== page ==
Discovery, We Hardly Knew Ye

To listen to the news on Tuesday, you would have thought that the Space Shuttle program was just now shutting down, when in fact the last flight of the program was last summer. What occasioned all the sudden nostalgia? Not to be cynical, but I imagine that if the orbiter being delivered to its final resting place had been going to Los Angeles (where one of them is ultimately going to be), the Beltway crowd wouldn’t have paid much attention. But when a giant aircraft with a Shuttle on its back is going to fly over the District of Columbia, people tend to notice, and remember what once was.

This is often the case, and ironically, interest in the program seems to have grown now that it is over. It occasioned not only news stories, but the dedication of one of the panel discussions on Fox News. In it, Charles Krauthammer displays his continuing longing for the space program of his youth, and fails to recognize the reality of our private-space future:

We were so far ahead in space — the Shuttle itself is probably not the best machine, it was OK for its time, but it was inefficient and dangerous. The problem is not the cancellation of the Shuttle, it’s the fact that we canceled the follow on. We now have to beg the Russians as a way to get into space, we who left the Russians in the dust ten years ago in the race to the moon. Obama speaks of America not doing great things, well the manned space program was a great accomplishment, and it’s now in decline and disintegrating. He spends his money on the windmills and algae, but he drains it out of the NASA and what’s happening is this high-tech stuff he promotes as the future of the nation, all these scientists are leaving. They are leaving space, ending up other places. It will take decades to reconstitute it. It’s a very sad ending, thrilling as it was to see it in the air today.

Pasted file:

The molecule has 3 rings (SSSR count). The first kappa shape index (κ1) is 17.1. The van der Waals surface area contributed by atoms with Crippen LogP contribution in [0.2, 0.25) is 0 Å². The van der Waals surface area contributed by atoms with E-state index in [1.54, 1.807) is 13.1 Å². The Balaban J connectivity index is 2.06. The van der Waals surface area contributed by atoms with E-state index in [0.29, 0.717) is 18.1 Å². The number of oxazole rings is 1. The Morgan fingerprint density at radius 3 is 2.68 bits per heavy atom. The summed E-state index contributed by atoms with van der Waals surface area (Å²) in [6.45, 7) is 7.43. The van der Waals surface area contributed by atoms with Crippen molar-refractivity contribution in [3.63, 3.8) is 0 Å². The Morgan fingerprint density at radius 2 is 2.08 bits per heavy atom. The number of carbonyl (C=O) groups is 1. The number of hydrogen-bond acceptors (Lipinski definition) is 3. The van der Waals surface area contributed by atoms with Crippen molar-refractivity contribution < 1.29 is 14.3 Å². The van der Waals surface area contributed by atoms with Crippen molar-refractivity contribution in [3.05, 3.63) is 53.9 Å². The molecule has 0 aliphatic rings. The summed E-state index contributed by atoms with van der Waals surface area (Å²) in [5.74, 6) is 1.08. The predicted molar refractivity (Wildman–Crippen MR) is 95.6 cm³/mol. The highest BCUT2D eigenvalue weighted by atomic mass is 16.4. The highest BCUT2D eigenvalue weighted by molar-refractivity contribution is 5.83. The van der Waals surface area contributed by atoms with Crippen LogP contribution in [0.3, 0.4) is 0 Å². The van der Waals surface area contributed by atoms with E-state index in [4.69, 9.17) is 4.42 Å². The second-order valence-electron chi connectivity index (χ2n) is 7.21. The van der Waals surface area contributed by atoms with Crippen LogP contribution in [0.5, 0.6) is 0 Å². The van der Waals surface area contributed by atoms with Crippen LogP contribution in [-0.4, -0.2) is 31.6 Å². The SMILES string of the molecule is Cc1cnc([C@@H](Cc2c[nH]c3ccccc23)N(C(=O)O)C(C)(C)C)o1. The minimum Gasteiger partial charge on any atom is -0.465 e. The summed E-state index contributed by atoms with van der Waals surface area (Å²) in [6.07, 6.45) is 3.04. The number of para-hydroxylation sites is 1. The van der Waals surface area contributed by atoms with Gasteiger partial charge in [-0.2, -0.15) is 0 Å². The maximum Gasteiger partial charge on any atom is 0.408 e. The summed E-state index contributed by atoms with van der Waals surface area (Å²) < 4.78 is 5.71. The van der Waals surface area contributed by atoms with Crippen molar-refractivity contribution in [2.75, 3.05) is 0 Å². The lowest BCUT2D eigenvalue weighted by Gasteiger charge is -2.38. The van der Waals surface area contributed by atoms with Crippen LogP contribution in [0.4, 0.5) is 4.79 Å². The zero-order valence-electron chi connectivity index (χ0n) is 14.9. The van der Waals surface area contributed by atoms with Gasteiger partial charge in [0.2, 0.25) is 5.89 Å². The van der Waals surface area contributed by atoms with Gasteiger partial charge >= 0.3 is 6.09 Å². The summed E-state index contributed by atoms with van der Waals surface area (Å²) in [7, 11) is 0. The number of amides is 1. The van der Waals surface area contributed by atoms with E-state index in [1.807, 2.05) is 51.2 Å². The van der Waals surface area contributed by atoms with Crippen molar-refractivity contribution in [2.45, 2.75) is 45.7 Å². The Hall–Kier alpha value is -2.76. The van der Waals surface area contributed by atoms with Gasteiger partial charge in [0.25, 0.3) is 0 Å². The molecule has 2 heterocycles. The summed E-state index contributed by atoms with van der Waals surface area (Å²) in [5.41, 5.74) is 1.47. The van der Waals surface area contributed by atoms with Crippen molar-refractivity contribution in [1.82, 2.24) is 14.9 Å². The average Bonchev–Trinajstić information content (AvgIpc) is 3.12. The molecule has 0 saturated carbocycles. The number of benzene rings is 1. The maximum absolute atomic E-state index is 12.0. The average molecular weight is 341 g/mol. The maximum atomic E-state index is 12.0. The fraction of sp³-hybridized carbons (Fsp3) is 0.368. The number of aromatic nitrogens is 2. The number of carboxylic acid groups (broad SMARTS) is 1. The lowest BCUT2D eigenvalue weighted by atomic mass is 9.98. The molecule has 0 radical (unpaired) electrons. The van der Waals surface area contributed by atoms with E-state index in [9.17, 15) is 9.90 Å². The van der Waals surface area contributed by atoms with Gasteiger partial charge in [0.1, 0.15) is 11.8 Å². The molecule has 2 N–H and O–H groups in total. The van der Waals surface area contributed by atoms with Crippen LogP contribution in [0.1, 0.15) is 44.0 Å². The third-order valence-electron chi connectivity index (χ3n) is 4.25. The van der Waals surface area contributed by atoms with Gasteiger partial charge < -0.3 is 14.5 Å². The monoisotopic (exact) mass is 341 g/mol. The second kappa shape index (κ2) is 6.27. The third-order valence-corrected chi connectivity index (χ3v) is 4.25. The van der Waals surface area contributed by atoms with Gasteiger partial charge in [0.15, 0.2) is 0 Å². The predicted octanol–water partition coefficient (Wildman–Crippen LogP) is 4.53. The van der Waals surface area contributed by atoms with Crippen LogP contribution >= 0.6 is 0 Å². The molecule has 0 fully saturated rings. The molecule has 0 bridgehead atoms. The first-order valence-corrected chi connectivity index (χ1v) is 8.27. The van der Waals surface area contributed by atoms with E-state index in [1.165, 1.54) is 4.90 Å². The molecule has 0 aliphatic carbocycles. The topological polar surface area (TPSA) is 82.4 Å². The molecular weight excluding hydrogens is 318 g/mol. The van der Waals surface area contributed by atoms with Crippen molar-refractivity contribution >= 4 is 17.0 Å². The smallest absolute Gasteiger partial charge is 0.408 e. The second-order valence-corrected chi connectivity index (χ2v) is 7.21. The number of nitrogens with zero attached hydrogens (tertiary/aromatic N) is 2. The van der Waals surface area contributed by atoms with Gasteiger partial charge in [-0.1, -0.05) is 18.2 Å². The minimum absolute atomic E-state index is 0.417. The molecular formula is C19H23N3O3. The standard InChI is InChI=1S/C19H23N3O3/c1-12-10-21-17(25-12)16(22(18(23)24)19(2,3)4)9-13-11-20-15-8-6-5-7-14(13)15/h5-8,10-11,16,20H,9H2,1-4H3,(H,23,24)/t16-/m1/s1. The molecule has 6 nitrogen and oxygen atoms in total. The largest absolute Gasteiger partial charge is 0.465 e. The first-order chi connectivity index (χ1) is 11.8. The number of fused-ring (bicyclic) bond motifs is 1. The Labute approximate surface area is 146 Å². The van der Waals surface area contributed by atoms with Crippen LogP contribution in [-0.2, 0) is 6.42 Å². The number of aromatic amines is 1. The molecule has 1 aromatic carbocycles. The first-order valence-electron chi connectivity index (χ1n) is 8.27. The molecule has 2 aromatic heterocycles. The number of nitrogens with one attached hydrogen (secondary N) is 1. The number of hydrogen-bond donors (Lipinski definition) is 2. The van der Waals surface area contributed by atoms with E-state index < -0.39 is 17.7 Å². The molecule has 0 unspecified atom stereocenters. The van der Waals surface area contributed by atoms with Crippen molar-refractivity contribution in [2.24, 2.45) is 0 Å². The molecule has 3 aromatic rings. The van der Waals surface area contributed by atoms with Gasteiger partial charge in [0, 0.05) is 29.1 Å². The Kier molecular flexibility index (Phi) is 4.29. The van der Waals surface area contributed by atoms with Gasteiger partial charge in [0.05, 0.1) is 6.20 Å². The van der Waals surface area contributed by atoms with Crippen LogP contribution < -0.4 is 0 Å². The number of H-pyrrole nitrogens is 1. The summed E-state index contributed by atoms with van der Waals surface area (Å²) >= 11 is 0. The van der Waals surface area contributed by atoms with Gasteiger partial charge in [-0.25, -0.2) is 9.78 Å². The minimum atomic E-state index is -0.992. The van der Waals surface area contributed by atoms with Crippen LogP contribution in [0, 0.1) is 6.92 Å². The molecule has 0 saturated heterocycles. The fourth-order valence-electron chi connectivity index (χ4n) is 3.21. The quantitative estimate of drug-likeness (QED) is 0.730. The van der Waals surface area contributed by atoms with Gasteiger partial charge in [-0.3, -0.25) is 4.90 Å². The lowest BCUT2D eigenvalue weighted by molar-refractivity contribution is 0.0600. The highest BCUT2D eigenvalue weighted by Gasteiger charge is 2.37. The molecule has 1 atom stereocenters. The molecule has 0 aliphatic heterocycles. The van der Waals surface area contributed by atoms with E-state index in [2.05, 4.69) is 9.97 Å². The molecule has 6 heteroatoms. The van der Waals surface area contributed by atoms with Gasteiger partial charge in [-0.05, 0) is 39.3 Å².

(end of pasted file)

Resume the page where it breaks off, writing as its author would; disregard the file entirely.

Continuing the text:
A. B. Stoddard agreed, saying there was “no path to Mars.” In response to Steve Hayes’ comment that the budgets were tight, things were shifting to the private sector, and the future of manned spaceflight was not with the government, Krauthammer says that there will be people in space, but for the next decade they will be Russian and Chinese, with the latter walking on the moon in the footprints that we laid, indicating just how out of touch he is with what’s actually going on, both here and abroad.

Ignoring the fact that we left the Soviets in the dust forty-three years ago, not ten, Dr. Krauthammer seems to be of the opinion that there’s nothing wrong with NASA that a new direction and adequate budget won’t fix. He doesn’t recognize that the “follow on” that was canceled was canceled for good reason -- it was dramatically over budget, slipping more than a year per year behind schedule, and even if it did everything as planned, it would have flown rarely at a cost of billions per mission to send a few astronauts back to the moon. He also doesn’t seem to be aware that there are four contractors developing new manned launch systems, partially funded with private money, one or more of which will fly within three years or so. Those new manned systems will require a modest amount of funding, compared to the fiscal disaster that was Constellation, and that is the Space Launch System (SLS). Unfortunately, it’s looking as though, just as it was last year, the Commercial Crew Program will be underfunded to allow the pork on the SLS to continue to flow:

Senate Appropriations has marked up its proposed NASA budget. For the commercial crew program they provide “$525 million, an increase of $119 million above fiscal year 2012″, but that is abut $300 million less than the Administration’s request. If the House again appropriates $300M as they did last year, the compromise could come to $400M again. Of course, this is all theoretical since there probably won’t be a Federal budget in place for 2013 until well into 2013.